Bone Valley (Lava for Good)
There Are No Greater Heroes (Sam Tyler and Thomas Freeman) | Apple podcasts
The Crowning of Everest (BBC Radio 4) | BBC Sounds
Song For Belper (BBC Radio 4) | BBC Sounds
Pet Classics (Classic FM) | globalplayer
Whew, but I have a treat for all you fans of true-crime-cold-case-clue-by-clue-to-the-truth podcasts. Bone Valley, about a 1987 murder in Florida, and the far-reaching consequences of its seemingly botched police investigation, is an absolute doozy. Dogged and meticulous, with a spine of moral certainty, it makes other true crime podcasts look lazy simply through its completeness. Not only do journalist Gilbert King and his assistant reporter, Kelsey Decker, take you through every single step, from background to current situation, they do so without artifice or ego. I enjoy a spot of clever-me script flummery, but Bone Valley aims to be thorough and direct and is all the more hard hitting because of it.
King is known for his Pulitzer prize-winning 2012 book Devil in the Grove, about the Groveland boys, four young black men falsely accused of raping a white woman in 1949. After giving a lecture to some Florida lawmakers about this work, King is approached by Scott Cupp, a judge who tells him about another miscarriage of justice. In the late 1980s, Leo Schofield was convicted of the murder of his wife, Michelle, and has been in prison ever since. He’s innocent, says Cupp. Just read the court transcripts. So King does and finds himself compelled to investigate. It takes him and Decker four years.
I don’t want to give too much away, but be assured that Bone Valley is not one of those true crime shows that starts brilliantly and then falls away because the investigator can’t track down the real perpetrator, or finds them but doesn’t get to speak to them. Here, King and Decker not only solve the murder of Michelle, they also solve another seemingly unconnected cold case.
Which all sounds… exciting, I suppose. Gripping, definitely. Not only did 19-year-old Michelle die violently (we get a strong sense of who she was throughout the series), but Schofield has been in prison for this crime for almost 35 years. Every one of his appeals has failed; he has not even been bailed for good behaviour. The podcast is also a grinding indictment of the local police forces and the US criminal justice system; each time you think Leo must surely be absolved the system fails him.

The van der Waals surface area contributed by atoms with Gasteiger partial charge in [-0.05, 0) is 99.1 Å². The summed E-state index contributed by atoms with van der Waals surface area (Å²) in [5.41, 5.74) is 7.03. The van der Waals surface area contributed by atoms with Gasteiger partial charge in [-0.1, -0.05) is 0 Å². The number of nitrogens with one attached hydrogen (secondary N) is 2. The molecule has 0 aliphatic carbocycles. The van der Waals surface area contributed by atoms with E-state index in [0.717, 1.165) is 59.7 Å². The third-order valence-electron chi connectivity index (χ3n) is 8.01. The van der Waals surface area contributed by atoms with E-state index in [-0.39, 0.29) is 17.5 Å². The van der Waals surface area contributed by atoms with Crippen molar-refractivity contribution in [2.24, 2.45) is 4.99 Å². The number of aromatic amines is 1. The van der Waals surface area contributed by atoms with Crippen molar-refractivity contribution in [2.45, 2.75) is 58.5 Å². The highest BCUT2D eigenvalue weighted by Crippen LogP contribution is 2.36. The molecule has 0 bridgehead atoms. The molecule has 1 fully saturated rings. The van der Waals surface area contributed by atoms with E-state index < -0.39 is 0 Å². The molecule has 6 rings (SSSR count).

This is a long series – nine episodes, each more than an hour long. It’s occasionally gruesome, but never gratuitous. The journalism is excellent. Decker, who initially seems naive and nervous, has every fact straight, and King’s ethical rage, occasionally expressed through swearing, is the driving force that keeps everything on track. Bone Valley came out at the end of last year, but has somehow slipped under the radar in the UK. I thoroughly recommend it, and if you get to the end and agree that Schofield is the wrong man, there’s a petition that you can sign to try to get his conviction independently reviewed.
Folk trio Tony, Caro and John in 1972. Photograph: Dai Wenham
Once you’ve got through all that, you might need something lighter. Or at least sweeter. So why not try There Are No Greater Heroes, which came out last week. A first-time podcast from music promoter Sam Tyler, this is a lovely tale about a British psych-folk trio Tony, Caro and John, who released one record, All on the First Day, in the early 1970s and then disappeared from view. Tyler decides to track them down and tell their story. The result is a short, slight, heartwarming three-parter, combining the ordinary and exceptional. Tony and Caro, the remaining members, are still very good friends, and their retelling of the band’s story is engaging. John, who died of cancer in 2005, was a careful archivist, so the trio’s songs, threaded throughout, are beautifully recorded. Nothing combines memory, feeling, youth and age like music, and this documentary series understands that. Heroes indeed.
A more conventional heroism is examined by Radio 4’s The Crowning of Everest, about the 1953 expedition that finally got two men, Edmund Hillary and Tenzing Norgay, to the top of the highest mountain on Earth. Ably presented by explorer Wade Davis, this series is best heard on headphones. Sound designer Richard Hannaford goes to town – snow crunching underfoot, flags flapping in the wind – and it’s beautifully atmospheric, with some lovely details (Norgay left a small bag of sweets at the top, to honour the Buddhist gods; Hillary refused a photo of himself, but took shots of the view, to prove they made it). This is far from a man-conquers-nature series, instead making a case for allying the Everest climb with Elizabeth II’s coronation and an examination of what it was to be British. Hillary was a Kiwi; Norgay Nepalese-Indian. Both were treated as Brits, claimed by the Commonwealth.
More Britishness, and more music, in the chatty and funny Radio 4 documentary Song for Belper, about that little known genre of pop songs commissioned by town councils and presented by Jason Hazeley and Peter Curran. I was cry-laughing from the opening song, Frankie Vaughan’s (“I’m Going Back to”) Stockport. And if you want something just as sweetly daft (and British), why not flip back to New Year’s Eve on Classic FM, which offered an anti-fireworks soothing soundtrack for pets? Makes you proud.